Redflex Reveals Bribe Probe In Chicago Red Light Camera Contract
By Chuck Sudo in News on Mar 4, 2013 2:45PM
The Australian parent company of the group that once held the contract to Chicago’s red light cameras announced another investigation into its ties with the former Chicago Department of Transportation official at the center of the probe after it revealed for the first time that bribes were allegedly paid to the official and the consultant on the project.
The Tribune reported the president, chief financial officer and top legal counsel for Redflex Camera Systems resigned Friday, parent company Redflex Holdings Ltd. Held meetings at their subsidiary’s Phoenix headquarters to address the investigation, and told Mayor Rahm Emanuel’s office and the City Inspector General’s office that the company tried to bribe CDOT official John Bills and the consultant with money and expenses-paid vacations.
Former Chicago Inspector General David Hoffman, Redflex Holding’s lead investigator, revealed for the first time the company paid $2.03 million to the consultant, with the majority of the money paid between 2007 and 2011, the years where the red light camera program expanded the most. IT’s believed the arrangement was intended to funnel some of the money to Bills, who had oversight over the red light camera program.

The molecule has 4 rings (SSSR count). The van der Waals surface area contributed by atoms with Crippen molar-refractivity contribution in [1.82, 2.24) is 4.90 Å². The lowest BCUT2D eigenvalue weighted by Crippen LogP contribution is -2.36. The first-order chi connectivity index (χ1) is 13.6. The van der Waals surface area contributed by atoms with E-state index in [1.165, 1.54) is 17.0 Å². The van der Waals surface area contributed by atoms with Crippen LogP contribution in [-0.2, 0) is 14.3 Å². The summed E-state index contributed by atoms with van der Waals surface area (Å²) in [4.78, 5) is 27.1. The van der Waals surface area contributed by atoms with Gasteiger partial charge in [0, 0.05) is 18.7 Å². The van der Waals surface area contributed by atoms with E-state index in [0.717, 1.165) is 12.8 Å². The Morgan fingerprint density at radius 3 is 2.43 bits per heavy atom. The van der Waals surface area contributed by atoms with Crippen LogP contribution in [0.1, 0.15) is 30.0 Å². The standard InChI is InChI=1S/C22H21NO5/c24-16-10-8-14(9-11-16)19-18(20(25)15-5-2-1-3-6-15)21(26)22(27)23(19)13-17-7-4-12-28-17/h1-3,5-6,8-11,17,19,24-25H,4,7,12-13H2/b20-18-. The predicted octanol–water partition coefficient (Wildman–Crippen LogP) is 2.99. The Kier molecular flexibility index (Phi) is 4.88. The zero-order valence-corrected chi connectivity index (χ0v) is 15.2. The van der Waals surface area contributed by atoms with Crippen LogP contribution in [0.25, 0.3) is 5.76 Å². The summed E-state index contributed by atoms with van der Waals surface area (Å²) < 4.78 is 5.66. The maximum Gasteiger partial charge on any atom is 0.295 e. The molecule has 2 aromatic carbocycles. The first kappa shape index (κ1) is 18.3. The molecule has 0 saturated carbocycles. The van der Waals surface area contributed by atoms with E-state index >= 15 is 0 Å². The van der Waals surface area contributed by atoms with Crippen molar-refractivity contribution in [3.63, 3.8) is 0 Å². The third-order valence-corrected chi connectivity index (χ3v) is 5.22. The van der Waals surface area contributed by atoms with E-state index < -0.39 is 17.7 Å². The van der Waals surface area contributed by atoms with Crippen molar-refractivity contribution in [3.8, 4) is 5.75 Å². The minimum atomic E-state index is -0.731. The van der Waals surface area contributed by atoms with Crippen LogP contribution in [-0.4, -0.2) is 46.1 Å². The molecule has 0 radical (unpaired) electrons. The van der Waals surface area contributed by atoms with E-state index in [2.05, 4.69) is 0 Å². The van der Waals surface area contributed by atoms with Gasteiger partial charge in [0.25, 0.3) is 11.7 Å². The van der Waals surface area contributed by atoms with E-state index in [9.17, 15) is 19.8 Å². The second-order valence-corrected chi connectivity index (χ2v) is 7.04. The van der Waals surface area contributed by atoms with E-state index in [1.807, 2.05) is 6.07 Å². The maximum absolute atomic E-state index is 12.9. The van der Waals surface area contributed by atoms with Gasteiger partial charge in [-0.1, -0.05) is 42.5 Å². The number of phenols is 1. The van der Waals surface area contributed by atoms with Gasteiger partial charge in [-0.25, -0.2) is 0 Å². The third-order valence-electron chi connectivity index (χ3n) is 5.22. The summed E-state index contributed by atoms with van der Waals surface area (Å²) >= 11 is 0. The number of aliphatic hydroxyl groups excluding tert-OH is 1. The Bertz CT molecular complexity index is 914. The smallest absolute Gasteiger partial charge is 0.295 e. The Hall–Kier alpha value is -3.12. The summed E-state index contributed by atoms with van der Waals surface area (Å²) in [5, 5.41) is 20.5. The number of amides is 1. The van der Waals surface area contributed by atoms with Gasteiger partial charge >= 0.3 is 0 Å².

Hoffman said the payments could be considered bribery under applicable law, even if they weren’t made. Redflex revealed the probe in a five-page filing to the Australian Securities Exchange Monday. Their stock has been suspended from trading pending the announcement
Redflex Traffic Systems revealed last October it paid a $910 hotel bill for Bills in 2010 but didn’t report it to the Chicago Board of Ethics until the Tribune’s report. Redflex Holdings chairman Maxwell Findlay resigned Feb. 6 as the probe deepened. Bills has repeatedly denied any wrongdoing in connection with the investigation, and both he and the consultant have refused to cooperate with the investigation.
The $2.03 million paid by Redflex would make the red light camera contract one of the largest in Chicago’s history of corruption.